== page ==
Harry Kane poked home his ninth goal in his last nine Premier League matches, sparing Spurs from what would have been a disastrous home loss.
A draw, though, isn’t good enough against a team of West Brom’s stature.
The Baggies, having just sacked Tony Pulis, are reeling just above the drop zone. The result, even at this early stage of the season, probably puts the Premier League title beyond Tottenham’s grasp.
Even more concerning is the battle for a top-four spot. Tottenham will probably find themselves out of the top four before the weekend’s fixtures are over. Arsenal, Liverpool and Burnley all trail the Lilywhites by two points with a match in hand.
Devoid of any discernible imagination, Spurs struggled yet again to create chances against a team known for their defensive organization.
The result could have been worse, with the Baggies missing a few chances as Spurs pushed for a winner.
Thirty minutes evaporated before Spurs pushed the tempo in a plot line we’ve become all too accustomed to. Tottenham’s struggles against inferior, but organized, experienced and positionally sound teams perpetuates.
Salomón Rondón gave West Brom an unlikely 4th minute lead when Dele Alli was brushed aside by Jake Livermore in midfield, Spurs playmaker too easily conceding possession in a dangerous area. Rondon showed his impressive strength by out-muscling Davinson Sánchez, who made up ground on the Baggies striker before whiffing on an off-balance attempted clearance.
Rondon’s weak, but perfectly placed, effort left Hugo Lloris with no chance. Tottenham’s inability to penetrate this type of opponent has become commonplace, with the home team enjoying 70 percent of the ball in the opening 15 minutes. But we all now how frustratingly unproductive keeping the lion’s share of possession can be.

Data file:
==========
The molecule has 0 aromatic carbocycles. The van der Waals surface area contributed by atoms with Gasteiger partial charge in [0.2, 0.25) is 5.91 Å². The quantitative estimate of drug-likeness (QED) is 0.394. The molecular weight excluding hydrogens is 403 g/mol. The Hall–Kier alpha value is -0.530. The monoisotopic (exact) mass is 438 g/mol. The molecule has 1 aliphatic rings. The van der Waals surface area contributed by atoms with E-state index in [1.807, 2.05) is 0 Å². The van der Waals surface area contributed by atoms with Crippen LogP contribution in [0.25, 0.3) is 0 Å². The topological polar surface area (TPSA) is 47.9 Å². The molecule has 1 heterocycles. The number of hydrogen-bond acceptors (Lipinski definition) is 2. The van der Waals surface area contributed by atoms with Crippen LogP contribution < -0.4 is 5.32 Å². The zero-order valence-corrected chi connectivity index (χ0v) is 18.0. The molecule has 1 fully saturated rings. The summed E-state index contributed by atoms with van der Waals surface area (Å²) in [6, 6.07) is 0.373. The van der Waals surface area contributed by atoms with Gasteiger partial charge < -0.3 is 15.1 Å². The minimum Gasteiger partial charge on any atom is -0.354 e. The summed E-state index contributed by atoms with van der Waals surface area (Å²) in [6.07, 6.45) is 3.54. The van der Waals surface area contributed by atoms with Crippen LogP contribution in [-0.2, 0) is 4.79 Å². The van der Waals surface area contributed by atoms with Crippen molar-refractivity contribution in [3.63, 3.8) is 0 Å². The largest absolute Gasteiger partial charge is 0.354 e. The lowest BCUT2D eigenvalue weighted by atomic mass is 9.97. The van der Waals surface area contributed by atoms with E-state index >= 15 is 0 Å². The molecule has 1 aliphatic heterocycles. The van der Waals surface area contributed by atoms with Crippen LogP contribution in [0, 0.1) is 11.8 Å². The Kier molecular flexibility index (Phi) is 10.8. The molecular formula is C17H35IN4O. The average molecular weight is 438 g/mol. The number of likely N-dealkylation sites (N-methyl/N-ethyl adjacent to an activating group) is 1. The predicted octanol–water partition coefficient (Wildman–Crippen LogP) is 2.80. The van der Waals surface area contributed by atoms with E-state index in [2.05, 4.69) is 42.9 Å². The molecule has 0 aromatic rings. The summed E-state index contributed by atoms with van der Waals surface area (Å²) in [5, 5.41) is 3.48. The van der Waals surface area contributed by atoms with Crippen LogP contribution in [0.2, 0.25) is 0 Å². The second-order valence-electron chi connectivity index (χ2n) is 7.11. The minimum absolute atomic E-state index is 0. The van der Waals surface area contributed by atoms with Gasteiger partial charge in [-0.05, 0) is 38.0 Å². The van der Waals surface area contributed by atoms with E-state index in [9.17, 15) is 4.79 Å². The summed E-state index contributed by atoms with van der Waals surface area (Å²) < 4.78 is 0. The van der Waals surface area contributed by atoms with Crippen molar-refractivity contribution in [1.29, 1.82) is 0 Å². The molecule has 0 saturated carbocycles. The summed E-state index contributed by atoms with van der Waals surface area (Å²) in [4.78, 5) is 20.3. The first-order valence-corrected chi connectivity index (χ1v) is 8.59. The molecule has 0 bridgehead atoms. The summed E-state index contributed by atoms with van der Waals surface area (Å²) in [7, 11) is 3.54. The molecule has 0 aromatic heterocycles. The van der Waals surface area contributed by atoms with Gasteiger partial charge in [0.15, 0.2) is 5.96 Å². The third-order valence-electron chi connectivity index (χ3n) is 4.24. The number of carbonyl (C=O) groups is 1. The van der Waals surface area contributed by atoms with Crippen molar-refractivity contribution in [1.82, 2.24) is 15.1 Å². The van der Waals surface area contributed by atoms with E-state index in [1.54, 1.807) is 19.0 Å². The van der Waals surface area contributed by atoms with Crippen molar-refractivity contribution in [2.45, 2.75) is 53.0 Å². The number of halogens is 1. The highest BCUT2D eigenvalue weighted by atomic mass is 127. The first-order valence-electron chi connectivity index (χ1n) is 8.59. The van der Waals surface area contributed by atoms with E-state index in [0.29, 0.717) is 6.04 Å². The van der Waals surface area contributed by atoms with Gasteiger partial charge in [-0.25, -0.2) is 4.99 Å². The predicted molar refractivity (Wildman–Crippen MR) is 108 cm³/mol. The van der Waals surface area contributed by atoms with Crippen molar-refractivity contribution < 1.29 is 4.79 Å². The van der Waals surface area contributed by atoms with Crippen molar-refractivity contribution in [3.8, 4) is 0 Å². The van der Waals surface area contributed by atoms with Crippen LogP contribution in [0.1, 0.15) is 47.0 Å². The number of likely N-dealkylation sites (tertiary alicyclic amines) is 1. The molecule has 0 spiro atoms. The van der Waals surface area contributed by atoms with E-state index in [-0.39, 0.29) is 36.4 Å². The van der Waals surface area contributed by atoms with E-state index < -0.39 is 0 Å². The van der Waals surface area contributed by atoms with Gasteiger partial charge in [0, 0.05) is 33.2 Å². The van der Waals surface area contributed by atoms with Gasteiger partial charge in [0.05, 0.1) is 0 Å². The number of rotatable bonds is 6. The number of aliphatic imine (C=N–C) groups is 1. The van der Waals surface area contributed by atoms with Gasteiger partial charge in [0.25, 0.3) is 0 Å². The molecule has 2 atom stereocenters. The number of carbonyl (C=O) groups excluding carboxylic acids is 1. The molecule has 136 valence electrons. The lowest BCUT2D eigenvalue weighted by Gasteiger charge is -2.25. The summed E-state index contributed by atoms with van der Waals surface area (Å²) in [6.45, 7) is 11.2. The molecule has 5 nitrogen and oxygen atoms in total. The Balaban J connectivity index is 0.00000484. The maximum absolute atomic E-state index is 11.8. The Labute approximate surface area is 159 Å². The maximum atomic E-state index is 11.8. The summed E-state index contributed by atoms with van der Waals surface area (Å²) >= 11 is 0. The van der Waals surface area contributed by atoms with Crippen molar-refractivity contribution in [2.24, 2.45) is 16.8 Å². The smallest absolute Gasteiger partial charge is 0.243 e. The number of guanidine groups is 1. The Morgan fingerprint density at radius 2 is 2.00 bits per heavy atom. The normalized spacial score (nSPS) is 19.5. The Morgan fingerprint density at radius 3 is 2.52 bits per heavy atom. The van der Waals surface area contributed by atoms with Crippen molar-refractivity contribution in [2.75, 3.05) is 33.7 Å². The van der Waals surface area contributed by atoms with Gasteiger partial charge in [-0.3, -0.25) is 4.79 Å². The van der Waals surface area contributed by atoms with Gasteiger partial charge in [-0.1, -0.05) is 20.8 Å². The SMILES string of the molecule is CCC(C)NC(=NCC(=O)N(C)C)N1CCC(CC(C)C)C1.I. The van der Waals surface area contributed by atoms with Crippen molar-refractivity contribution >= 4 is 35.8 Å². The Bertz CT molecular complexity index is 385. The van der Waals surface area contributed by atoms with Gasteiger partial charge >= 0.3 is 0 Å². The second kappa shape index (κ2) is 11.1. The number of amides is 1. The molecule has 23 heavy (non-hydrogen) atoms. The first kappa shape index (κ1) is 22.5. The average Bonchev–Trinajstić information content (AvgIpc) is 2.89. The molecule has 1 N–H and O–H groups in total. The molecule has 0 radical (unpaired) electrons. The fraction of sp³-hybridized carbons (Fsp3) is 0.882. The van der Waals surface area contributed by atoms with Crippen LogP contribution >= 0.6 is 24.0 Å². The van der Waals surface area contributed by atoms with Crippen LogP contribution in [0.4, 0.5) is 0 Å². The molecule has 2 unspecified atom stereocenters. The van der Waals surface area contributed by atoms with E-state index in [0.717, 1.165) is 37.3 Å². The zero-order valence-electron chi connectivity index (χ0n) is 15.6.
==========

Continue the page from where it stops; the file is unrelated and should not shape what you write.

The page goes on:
Christian Eriksen looked laggard from kickoff, lacking the energy and ingenuity the gaffer expects. Too slow with his decisions, he gave away possession needlessly, and in bunches.
Kane had Tottenham’s first decent attempted shot in the 27th minute, but his long-range effort dragged wide.
Mauricio Pochettino abandoned his starting formation in the 30th minute, sliding Eric Dier into midfield to offer support higher up the pitch. It had the desired effect, as Spurs started to take a stronghold on proceedings, creating more chances in the dying minutes of the half. Son Heung-Min was Tottenham’s best player in the first 45, the South Korean showing energy and purpose in the attacking third.
He looked most likely to score, forcing a strong save from Ben Foster in the 31st minute. Dele Alli, like Eriksen, endured a miserable first 45. Both players lacked spirit, energy and positive intent.
At the risk of sounding like a broken record, Spurs dominated possession, holding the ball for 73 percent of the match. But Pochettino knows far too well that impressive possession numbers rarely translate to wins.